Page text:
To run a Bare Metal program we must have some way to get our program into the processor and ready for execution. We could take the approach I used on the 370/158 that didn’t have any I/O devices except the operator console. On that system I used the Storage Alter function to enter my program in hex. (This was also a familiar technique used on early microprocessors)
There are a couple of problems doing this. First is that it can be very time consuming. Another problem is this process is very error prone – easy to get lost when entering a long string of hex. Then there is the problem of making code changes. You can write patches to the code already entered or you start from the beginning and enter everything again. In my 370/158 days I avoided starting over from the beginning. I would spend a few minutes each day adding to the existing code in memory. As it was patched and re-patched it became difficult to keep up with. I finally gave up when the system had to be shut down due to some maintenance to the facility. I just couldn’t bring myself to start entering hex from the beginning.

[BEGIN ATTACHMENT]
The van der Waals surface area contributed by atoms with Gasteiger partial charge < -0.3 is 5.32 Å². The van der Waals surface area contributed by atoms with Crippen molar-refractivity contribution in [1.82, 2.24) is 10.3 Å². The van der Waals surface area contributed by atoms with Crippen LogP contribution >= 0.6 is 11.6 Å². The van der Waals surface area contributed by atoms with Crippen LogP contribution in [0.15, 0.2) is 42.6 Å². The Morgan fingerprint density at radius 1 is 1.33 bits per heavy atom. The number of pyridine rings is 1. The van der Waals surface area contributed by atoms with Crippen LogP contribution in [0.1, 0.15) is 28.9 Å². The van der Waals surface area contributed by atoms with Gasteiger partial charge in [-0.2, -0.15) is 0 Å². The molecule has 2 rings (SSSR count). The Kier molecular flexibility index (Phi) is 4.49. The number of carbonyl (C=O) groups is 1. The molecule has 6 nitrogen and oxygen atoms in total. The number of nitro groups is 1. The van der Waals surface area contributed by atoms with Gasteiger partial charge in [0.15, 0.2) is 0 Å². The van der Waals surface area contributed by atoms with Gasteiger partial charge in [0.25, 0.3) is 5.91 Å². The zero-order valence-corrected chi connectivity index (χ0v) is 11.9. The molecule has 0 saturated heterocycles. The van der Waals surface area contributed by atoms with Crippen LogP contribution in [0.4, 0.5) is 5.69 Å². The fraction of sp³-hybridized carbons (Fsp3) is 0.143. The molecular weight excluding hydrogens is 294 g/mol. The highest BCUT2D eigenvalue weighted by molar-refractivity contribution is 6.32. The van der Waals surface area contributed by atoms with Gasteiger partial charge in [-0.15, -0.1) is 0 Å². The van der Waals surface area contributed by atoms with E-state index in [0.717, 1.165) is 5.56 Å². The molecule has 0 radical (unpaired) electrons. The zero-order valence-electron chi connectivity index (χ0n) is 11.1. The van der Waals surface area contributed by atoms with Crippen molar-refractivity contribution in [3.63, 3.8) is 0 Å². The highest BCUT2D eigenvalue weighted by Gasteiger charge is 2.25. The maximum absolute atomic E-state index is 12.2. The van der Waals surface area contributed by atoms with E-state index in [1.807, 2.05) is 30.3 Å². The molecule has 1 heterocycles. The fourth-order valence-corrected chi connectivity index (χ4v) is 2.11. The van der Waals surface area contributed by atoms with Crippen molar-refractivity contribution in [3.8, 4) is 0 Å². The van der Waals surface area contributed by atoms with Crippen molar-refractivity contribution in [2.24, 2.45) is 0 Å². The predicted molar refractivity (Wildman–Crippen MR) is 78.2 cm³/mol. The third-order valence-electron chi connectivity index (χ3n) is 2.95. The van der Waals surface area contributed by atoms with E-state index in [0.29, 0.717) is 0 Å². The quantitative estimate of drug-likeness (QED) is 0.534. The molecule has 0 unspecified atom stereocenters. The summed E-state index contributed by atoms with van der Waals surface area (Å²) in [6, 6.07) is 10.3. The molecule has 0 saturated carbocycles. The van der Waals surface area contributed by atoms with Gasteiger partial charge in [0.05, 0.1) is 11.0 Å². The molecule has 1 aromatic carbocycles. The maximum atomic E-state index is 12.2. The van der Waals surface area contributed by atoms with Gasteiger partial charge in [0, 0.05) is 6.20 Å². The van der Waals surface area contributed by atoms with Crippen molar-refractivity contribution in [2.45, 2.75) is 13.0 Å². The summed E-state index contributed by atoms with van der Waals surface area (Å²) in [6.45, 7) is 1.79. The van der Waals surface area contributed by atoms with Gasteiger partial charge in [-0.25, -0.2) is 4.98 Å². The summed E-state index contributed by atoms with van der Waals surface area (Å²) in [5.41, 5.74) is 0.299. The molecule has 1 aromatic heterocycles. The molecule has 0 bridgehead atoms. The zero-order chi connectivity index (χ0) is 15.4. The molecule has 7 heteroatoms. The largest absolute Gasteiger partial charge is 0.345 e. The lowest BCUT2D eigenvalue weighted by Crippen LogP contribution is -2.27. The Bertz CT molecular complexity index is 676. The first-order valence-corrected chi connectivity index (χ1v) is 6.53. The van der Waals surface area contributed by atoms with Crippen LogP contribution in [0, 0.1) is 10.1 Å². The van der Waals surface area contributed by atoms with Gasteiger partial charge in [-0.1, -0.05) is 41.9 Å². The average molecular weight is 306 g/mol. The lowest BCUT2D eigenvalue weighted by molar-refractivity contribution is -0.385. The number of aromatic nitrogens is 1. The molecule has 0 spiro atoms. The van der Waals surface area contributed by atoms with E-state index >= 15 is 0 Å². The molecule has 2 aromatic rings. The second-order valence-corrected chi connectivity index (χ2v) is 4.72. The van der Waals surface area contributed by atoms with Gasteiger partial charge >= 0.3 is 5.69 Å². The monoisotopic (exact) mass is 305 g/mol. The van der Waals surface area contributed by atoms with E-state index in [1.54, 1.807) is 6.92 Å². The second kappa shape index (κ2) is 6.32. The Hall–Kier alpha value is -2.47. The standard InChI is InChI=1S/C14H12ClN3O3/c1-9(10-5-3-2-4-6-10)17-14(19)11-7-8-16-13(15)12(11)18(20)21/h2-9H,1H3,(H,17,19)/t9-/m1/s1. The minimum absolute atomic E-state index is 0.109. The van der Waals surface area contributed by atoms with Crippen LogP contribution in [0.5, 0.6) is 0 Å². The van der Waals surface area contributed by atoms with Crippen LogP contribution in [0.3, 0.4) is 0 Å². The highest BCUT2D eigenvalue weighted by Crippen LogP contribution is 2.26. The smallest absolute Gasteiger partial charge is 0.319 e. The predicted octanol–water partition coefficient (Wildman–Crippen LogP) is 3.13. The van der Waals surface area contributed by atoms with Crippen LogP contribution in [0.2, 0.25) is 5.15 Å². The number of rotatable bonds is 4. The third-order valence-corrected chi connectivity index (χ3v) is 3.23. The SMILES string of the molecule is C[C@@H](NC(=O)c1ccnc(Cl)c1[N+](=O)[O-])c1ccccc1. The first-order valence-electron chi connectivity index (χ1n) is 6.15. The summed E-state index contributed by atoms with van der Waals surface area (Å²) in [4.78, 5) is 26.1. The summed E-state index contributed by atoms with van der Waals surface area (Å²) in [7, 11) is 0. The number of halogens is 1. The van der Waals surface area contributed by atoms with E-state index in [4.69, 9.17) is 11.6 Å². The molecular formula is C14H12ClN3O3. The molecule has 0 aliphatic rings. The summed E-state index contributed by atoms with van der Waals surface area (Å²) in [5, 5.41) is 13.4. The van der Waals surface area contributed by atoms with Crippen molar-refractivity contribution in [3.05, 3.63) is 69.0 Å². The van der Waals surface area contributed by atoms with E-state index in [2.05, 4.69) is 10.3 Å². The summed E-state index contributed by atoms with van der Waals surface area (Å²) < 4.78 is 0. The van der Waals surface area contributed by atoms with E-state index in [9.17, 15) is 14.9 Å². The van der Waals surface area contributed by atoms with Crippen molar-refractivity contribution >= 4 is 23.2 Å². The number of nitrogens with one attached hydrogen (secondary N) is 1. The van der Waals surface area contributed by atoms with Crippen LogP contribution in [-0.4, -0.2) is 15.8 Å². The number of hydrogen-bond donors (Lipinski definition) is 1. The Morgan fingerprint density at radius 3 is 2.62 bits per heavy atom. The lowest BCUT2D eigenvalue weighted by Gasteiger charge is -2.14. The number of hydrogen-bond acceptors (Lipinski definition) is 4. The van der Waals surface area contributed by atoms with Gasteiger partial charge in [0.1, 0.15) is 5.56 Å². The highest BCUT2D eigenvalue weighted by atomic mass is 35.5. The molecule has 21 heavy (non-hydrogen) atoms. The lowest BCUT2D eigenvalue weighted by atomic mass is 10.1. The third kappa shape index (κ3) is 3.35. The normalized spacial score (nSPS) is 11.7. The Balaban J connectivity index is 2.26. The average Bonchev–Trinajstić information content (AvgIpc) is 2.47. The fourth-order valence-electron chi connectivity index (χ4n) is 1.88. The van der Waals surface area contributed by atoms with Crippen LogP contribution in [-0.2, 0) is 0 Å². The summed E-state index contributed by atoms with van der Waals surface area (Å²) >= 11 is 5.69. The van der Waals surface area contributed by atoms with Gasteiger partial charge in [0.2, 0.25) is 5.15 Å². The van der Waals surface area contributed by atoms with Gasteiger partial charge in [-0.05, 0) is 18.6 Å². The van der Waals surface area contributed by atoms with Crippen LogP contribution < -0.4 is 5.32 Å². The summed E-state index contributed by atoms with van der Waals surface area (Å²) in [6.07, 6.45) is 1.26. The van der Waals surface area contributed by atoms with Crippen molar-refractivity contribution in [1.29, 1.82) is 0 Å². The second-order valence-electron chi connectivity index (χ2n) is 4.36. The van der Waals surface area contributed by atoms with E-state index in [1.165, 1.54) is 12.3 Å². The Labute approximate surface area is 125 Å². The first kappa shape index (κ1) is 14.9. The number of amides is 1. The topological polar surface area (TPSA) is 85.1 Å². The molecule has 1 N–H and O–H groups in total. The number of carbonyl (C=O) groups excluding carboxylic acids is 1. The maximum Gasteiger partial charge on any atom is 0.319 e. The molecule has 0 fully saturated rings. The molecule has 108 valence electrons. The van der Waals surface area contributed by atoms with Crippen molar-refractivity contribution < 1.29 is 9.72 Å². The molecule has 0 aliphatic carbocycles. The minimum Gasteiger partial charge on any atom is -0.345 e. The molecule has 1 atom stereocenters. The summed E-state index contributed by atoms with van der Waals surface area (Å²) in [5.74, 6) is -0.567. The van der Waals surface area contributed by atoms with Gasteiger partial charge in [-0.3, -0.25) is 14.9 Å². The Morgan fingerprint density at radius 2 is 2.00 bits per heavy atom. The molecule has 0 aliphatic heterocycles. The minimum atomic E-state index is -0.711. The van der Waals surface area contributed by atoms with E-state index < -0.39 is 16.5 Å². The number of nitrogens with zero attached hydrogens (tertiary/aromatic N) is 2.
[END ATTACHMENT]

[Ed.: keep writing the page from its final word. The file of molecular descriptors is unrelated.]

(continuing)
Fortunately the designers of the System 360/370 processors give us an easier way – if we have an input device. We can IPL from cards, tape or a disk drive.
We will begin with an IPL from a card reader since it is probably the easiest. At least from the standpoint of an old timer like myself who is very familiar with decks of cards.
Our initial goal is to create a small set of cards containing the necessary instructions to load an object deck into memory and cause it to begin execution.